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Camping, Hiking, and Backpacking

There are hundreds and hundreds of books and websites about camping, hiking and backpacking from the basic how-tos to advanced survival to trail specific guides and personal accounts. These forms of outdoor recreation are perhaps the most accessible and widely enjoyed outdoor activities whether as stand-alone activities or in conjunction with other outdoor adventures. Have you ever hiked, backpacked or camped to find that perfect photo, that perfect fishing spot, or in pursuit of an animal you’re hunting?

Learning about the range of possible camping, hiking, or backpacking adventures and how to enjoy them all safely is a key part of the Outdoor Adventures curriculum, developed and implemented by the Outdoors Tomorrow Foundation more than a decade ago.  Founded in the suburbs of Dallas, TX, Outdoor Adventures is now in 870 public and private schools from kindergarten through 12th grade, and even a few colleges, across 45 states, and growing.

The curriculum is usually offered as a physical education course. Each year more than 85,000 students are learning comprehensive outdoor education skills that they will use and enjoy for the rest of their lives, equating to more than 13,000,000 outdoor education contact hours annually.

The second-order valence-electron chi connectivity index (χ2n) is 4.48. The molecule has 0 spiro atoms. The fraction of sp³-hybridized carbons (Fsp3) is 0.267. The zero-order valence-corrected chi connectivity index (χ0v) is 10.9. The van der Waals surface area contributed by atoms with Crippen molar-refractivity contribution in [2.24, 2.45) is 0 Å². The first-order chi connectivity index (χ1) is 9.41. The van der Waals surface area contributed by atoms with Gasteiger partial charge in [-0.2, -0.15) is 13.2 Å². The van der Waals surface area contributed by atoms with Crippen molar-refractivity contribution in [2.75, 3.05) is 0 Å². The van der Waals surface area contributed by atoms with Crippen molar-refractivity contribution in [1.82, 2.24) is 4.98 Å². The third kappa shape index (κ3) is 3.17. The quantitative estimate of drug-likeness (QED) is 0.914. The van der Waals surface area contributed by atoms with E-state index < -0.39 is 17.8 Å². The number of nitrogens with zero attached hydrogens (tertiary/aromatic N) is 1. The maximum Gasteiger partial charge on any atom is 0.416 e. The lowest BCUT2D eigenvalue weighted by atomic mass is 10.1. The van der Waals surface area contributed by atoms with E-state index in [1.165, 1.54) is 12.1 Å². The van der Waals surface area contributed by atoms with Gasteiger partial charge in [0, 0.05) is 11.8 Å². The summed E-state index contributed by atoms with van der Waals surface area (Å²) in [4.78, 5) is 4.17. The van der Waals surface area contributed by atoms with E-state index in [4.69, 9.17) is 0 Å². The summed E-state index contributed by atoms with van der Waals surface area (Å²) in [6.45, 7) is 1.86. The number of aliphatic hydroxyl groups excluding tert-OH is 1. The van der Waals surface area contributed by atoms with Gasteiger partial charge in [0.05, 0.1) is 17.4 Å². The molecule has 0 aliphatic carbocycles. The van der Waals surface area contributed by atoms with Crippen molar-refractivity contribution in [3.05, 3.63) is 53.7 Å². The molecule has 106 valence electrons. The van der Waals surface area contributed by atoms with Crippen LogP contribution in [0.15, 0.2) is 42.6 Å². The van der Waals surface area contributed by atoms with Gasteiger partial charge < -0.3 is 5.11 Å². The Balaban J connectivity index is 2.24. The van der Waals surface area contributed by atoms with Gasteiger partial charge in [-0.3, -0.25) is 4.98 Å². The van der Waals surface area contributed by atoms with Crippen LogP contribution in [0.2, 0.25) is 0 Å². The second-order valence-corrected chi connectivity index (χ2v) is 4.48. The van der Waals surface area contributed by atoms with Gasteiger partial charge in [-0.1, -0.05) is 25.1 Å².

Most kids have no previous experience with camping, hiking or backpacking before they take Outdoor Adventures. One basic understanding is what is the difference between backpacking and hiking. This article lays out the options in detail: Backpacking vs Hiking: What’s the Difference? | The Outdoor Authority  These activities can be as easy or difficult as you want, depending on your sense of adventure. Opportunities for camping, hiking, and backpacking abound and chances are there are trails and campgrounds near where you live. Look up your state’s natural resources agency website or your local municipal parks website and plan an easy trip to start with. Work your way up to more intense adventures as you gain some experience. Taking the time this summer to introduce your kids (and maybe yourself too) to the outdoors with a hike, backpacking trip, or camping experience will pay off in wonderful memories made.

Outdoor Adventures classes teach kids how to properly plan and gear-up for any outdoor activity. Below are a few things to consider when planning your camping, hiking, or backpacking trip:

  • Plan your trip and let someone know your plans – where are you going, stops on the way, who is with you and when you will return. Everyone thinks their phone will work and they can call but if there is no service or it is dead then what are you going to do?
  • One of the most important items to have with you in all adventures is plenty of water. Water, Water, Water. You can always carry water, but you may not be able to carry enough water based on your adventures.  Research different water procurement options.  There are water filtration and purification systems.  There is one that will match your intended need.  Take it with you!